Monday, February 3, 2014

Veins and Heart Health

This month marks the 50th anniversary of American Heart Month. Did you know that veins play an important role in heart health?

Here's how. For twenty-four hours a day, the human circulatory system is continuously moving oxygen-rich blood to every cell in the body. While the arterial side of the system is well understood, we are still learning about many issues within the venous, or vein, system. 

The venous system contains approximately 70 percent of the body’s total blood volume when a person is at rest. Healthy veins carry blood from all extremities back to your heart, but when veins are compromised, it can affect your overall health and wellbeing.

Here’s a quick review of how the human heart works: 
The major parts of the circulatory system (also known as the cardiovascular system) are the heart, arteries and veins. Simply put, the heart pumps blood to the arteries, which take the oxygenated blood to all parts of the body. The veins take deoxygenated blood back up to the heart, where it is pumped directly to the lungs. In the lungs, carbon dioxide is replaced by oxygen, the renewed blood flows back to the heart, and the whole process begins again.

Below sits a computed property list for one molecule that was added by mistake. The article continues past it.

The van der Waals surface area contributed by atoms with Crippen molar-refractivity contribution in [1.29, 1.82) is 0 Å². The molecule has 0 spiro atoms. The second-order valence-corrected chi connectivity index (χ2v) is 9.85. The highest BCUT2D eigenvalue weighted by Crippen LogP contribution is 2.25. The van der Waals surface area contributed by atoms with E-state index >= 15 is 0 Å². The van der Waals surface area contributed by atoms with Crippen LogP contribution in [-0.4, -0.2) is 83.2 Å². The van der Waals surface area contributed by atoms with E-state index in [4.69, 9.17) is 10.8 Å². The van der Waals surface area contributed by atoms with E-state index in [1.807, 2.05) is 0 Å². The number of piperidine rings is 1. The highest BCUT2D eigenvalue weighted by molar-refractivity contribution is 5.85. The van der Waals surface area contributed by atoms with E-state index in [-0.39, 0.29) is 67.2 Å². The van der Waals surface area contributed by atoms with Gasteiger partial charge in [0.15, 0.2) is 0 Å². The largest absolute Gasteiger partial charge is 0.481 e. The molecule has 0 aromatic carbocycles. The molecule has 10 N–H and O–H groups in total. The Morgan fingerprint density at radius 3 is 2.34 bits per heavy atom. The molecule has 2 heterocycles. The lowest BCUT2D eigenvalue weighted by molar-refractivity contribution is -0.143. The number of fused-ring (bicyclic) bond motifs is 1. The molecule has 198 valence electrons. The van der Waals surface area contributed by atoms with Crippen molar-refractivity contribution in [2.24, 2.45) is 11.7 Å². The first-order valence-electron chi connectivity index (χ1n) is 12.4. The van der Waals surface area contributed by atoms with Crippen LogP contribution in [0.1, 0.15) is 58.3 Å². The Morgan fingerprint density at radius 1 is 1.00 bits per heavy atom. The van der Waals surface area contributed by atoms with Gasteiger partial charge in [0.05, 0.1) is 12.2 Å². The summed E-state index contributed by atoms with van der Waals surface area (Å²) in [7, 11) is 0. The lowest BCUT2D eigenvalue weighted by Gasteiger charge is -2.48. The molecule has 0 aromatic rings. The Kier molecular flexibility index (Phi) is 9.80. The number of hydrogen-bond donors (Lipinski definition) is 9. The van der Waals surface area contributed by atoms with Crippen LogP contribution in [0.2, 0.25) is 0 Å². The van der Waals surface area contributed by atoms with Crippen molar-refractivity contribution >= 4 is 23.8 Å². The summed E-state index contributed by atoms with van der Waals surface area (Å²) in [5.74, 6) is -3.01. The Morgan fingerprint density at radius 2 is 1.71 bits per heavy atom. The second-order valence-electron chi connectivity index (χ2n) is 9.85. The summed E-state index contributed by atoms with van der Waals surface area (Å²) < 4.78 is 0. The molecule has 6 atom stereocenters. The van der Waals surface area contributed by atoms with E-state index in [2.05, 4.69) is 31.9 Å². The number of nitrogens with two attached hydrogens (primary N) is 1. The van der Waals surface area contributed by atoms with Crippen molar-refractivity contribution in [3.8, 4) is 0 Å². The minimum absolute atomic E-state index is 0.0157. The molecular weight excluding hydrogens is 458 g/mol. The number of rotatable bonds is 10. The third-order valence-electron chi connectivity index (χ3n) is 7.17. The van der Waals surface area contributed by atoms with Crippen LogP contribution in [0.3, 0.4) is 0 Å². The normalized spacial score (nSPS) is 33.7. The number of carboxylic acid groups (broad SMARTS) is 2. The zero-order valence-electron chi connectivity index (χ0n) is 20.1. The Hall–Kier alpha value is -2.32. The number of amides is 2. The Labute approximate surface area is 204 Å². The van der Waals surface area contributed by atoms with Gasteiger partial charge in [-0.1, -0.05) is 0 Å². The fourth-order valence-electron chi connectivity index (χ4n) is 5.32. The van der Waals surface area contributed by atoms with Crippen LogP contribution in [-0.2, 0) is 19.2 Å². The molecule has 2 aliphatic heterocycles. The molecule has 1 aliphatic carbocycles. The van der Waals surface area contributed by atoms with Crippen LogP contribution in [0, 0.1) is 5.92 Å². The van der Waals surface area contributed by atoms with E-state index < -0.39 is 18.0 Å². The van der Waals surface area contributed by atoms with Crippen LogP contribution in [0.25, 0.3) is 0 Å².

In the leg veins, blood is usually traveling against gravity, thus the valves in the leg veins perform an important function. Venous insufficiency, or vein disease, occurs if the valves in the veins become damaged and allow the backward flow of blood in the legs. This pooling of blood can lead to a feeling of heaviness and can cause skin changes such as “spider veins,” or a brown, woody appearance to the lower leg. Left untreated, it can lead to leg pain, swelling and serious health problems.

Venous disease is one of the most common health conditions in the United States. Many people have visible varicose veins, while others have no visible signs of the disease. It can affect men and women of all ages and activity levels, and while it has a strong genetic component, venous disease can be aggravated by environmental risks and other factors.

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